When consumer personalization is bad
Consumers are virtually flooded with personalized offerings that presented to them as bargains. But in reality, only a fraction of those are perceived as valuable. Research shows that consumers even respond more favourably when a marketer downplays how good of a fit a promoted product is to the consumer’s preferences.
Personalized offerings are highly touted among retail marketers. The assumption is that by tailoring offerings the consumer’s preferences and offering the right product, to the right customer at the right point in time it is possible to increase both consumption and loyalty. However, research shows that over-emphasizing the personalization can backfire and reduce marketing effectiveness. This relationship is investigated in the article Beating the market: the allure of unintended value (Journal of Marketing Research) by researchers Sela et al. They show that:
Consumers prefer offerings when the messaging does not make it seem like the marketer knew how well the offering would suit them. Consumers like to think that they outsmarted the retailer in getting a good offering, and that the retailer does not know how well the offering would fit their preferences (and charge a higher price than they otherwise would have)
Personalized offerings work best when they seem to fit consumers’ preferences by accident, rather than having been carefully designed to fit consumers’ preferences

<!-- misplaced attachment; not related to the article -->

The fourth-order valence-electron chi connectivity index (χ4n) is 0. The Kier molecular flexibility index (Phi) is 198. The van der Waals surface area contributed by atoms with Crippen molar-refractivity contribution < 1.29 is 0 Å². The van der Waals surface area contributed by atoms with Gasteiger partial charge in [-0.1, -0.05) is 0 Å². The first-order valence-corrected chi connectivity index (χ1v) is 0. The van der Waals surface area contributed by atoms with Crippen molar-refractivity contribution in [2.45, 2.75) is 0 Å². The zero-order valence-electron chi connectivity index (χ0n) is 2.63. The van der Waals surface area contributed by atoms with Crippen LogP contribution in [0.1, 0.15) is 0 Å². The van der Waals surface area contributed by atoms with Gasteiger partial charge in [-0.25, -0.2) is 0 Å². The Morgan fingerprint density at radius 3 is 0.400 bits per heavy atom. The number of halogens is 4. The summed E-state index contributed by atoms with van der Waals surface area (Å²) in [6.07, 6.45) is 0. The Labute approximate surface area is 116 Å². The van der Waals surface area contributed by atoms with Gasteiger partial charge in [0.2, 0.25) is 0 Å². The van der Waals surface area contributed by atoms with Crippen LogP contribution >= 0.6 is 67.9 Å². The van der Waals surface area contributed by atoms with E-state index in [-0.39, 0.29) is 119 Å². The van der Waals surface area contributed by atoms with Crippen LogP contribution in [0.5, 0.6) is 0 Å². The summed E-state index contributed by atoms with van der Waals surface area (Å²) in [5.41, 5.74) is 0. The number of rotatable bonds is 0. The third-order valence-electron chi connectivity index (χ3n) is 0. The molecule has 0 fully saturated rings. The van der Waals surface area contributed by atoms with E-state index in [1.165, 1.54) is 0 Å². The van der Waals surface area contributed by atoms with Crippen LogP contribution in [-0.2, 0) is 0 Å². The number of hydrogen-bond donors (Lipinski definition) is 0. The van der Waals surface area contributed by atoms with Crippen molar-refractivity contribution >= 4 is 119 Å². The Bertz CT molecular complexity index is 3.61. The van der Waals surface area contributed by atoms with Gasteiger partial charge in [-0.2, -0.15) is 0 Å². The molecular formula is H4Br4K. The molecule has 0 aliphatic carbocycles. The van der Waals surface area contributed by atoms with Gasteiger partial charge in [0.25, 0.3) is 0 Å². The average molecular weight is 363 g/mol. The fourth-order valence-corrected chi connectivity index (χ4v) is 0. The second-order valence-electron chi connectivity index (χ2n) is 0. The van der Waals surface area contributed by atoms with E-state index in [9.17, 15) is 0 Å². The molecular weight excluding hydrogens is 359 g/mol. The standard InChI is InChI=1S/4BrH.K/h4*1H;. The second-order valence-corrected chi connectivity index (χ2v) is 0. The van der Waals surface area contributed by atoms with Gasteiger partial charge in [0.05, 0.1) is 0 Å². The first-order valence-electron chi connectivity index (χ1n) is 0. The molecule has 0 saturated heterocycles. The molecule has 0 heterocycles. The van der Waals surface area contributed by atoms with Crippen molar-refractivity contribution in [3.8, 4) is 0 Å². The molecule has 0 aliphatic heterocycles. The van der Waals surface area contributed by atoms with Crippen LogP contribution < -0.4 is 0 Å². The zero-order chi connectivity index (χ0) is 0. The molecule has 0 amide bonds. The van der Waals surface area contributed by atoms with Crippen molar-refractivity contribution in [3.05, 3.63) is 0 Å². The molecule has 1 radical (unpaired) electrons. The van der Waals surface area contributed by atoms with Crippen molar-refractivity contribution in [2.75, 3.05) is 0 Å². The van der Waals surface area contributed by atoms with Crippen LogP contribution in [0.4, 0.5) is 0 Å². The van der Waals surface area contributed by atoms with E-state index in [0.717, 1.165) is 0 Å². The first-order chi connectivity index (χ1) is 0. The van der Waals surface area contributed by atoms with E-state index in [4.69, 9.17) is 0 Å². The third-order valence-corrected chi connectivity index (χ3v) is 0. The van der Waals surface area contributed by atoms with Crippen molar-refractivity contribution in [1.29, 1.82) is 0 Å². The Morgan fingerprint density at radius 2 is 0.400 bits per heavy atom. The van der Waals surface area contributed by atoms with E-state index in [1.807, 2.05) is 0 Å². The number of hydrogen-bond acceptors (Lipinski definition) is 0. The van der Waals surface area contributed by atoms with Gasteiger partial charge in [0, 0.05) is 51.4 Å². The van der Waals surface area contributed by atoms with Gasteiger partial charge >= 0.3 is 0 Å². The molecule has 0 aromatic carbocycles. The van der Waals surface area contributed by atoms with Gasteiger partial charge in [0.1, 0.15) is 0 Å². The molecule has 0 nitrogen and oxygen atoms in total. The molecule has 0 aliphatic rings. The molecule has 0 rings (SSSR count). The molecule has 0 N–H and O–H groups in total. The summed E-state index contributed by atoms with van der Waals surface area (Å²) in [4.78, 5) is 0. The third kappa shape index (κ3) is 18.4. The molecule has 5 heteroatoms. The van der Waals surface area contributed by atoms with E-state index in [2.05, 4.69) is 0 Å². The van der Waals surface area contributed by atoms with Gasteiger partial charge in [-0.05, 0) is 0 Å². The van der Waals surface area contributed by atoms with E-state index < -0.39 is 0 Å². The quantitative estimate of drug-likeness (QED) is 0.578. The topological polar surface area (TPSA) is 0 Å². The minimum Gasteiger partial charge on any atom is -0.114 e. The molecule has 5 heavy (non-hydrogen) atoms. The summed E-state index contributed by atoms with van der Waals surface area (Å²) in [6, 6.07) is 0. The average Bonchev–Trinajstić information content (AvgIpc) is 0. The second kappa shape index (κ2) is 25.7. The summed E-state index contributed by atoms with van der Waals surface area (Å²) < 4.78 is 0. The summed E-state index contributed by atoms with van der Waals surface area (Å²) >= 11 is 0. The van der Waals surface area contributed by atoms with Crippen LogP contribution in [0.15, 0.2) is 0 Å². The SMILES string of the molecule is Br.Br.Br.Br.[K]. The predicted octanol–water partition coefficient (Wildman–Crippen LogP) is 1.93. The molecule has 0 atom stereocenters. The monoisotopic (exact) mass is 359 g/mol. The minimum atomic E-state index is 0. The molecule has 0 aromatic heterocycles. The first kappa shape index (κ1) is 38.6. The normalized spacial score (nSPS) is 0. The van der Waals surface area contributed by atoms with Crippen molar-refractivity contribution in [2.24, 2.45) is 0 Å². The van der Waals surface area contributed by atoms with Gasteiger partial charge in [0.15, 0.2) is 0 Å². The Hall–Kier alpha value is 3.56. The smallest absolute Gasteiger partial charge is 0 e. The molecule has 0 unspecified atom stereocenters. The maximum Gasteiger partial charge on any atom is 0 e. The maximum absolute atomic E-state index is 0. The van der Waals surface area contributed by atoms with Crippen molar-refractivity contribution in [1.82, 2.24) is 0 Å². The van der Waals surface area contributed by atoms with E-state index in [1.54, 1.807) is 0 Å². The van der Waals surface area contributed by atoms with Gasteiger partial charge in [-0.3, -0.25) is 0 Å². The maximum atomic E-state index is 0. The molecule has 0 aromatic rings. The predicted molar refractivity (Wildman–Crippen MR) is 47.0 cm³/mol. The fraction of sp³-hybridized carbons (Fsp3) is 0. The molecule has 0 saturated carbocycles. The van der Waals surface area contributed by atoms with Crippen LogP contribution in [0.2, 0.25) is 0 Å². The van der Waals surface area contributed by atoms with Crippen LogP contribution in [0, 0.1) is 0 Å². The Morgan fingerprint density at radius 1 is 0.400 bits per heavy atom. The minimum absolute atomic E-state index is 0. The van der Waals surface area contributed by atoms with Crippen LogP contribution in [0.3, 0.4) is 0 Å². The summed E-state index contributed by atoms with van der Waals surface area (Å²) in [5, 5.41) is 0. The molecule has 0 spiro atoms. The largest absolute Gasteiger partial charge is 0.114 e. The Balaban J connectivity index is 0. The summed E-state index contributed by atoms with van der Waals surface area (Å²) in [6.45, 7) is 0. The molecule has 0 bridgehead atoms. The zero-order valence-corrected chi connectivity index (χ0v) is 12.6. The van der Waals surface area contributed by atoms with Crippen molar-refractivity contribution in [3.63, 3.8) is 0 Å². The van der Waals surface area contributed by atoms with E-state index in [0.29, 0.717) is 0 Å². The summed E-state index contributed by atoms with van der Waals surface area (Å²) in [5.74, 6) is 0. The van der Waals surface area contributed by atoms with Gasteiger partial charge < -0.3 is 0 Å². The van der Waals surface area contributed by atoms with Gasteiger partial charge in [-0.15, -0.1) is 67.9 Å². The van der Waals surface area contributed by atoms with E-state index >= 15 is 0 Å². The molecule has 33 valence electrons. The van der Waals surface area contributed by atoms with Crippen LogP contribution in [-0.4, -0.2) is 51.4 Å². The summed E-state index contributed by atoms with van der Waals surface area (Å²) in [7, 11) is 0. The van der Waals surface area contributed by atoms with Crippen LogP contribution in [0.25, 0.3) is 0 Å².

However, when consumers are unfamiliar with the product or when the brand is trusted the value of personalization is more likely to have a positive impact
Much of the current marketing research and practice focus on the benefits of personalized offerings. However, there is a clear risk that explicit customization undermines the extent to which a customer perceives the offering as a bargain. In categories where there is an uncertainty about the product fit (e.g. books, music, clothes) or where it is socially desirable to like a specific product (e.g. lifestyle products) explicit customization is a more attractive option. However non-explicit customization is more desirable when consumers are familiar with the product and more concerned about the offerings’ value (e.g. subscriptions, cars, financial services such as insurances).
You can read the article here (paywall)
/the Formulate team